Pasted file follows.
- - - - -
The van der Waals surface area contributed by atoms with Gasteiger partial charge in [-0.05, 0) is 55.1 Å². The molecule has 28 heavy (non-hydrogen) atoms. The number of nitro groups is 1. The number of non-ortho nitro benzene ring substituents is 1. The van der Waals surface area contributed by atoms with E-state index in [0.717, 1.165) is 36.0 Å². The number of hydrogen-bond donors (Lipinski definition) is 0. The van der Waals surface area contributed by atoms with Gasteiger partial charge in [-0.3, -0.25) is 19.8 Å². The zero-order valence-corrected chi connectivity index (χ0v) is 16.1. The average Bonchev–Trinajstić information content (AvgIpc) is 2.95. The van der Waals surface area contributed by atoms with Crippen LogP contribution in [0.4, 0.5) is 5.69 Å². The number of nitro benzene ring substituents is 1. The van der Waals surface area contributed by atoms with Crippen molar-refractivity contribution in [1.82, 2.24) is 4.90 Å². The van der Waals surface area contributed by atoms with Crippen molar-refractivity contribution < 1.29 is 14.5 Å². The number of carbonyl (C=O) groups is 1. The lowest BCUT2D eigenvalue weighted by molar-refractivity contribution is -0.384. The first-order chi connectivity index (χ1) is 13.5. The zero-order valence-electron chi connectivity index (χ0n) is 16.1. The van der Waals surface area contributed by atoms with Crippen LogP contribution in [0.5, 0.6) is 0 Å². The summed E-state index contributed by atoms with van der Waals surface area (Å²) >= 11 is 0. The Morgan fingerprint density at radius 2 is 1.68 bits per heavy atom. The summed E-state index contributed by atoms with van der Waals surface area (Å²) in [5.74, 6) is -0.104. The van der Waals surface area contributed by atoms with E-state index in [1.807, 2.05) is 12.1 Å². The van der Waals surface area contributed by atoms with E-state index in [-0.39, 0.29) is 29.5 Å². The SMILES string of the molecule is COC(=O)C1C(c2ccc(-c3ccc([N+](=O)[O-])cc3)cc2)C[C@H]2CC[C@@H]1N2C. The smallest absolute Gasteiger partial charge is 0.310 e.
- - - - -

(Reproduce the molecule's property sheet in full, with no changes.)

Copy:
The van der Waals surface area contributed by atoms with Gasteiger partial charge in [-0.05, 0) is 55.1 Å². The molecule has 28 heavy (non-hydrogen) atoms. The number of nitro groups is 1. The number of non-ortho nitro benzene ring substituents is 1. The van der Waals surface area contributed by atoms with E-state index in [0.717, 1.165) is 36.0 Å². The number of hydrogen-bond donors (Lipinski definition) is 0. The van der Waals surface area contributed by atoms with Gasteiger partial charge in [-0.3, -0.25) is 19.8 Å². The zero-order valence-corrected chi connectivity index (χ0v) is 16.1. The average Bonchev–Trinajstić information content (AvgIpc) is 2.95. The van der Waals surface area contributed by atoms with Crippen LogP contribution in [0.4, 0.5) is 5.69 Å². The number of nitro benzene ring substituents is 1. The van der Waals surface area contributed by atoms with Crippen molar-refractivity contribution in [1.82, 2.24) is 4.90 Å². The van der Waals surface area contributed by atoms with Crippen molar-refractivity contribution < 1.29 is 14.5 Å². The number of carbonyl (C=O) groups is 1. The lowest BCUT2D eigenvalue weighted by molar-refractivity contribution is -0.384. The first-order chi connectivity index (χ1) is 13.5. The zero-order valence-electron chi connectivity index (χ0n) is 16.1. The van der Waals surface area contributed by atoms with Crippen LogP contribution in [0.5, 0.6) is 0 Å². The summed E-state index contributed by atoms with van der Waals surface area (Å²) >= 11 is 0. The Morgan fingerprint density at radius 2 is 1.68 bits per heavy atom. The summed E-state index contributed by atoms with van der Waals surface area (Å²) in [5.74, 6) is -0.104. The van der Waals surface area contributed by atoms with E-state index in [1.807, 2.05) is 12.1 Å². The van der Waals surface area contributed by atoms with E-state index in [-0.39, 0.29) is 29.5 Å². The SMILES string of the molecule is COC(=O)C1C(c2ccc(-c3ccc([N+](=O)[O-])cc3)cc2)C[C@H]2CC[C@@H]1N2C. The smallest absolute Gasteiger partial charge is 0.310 e.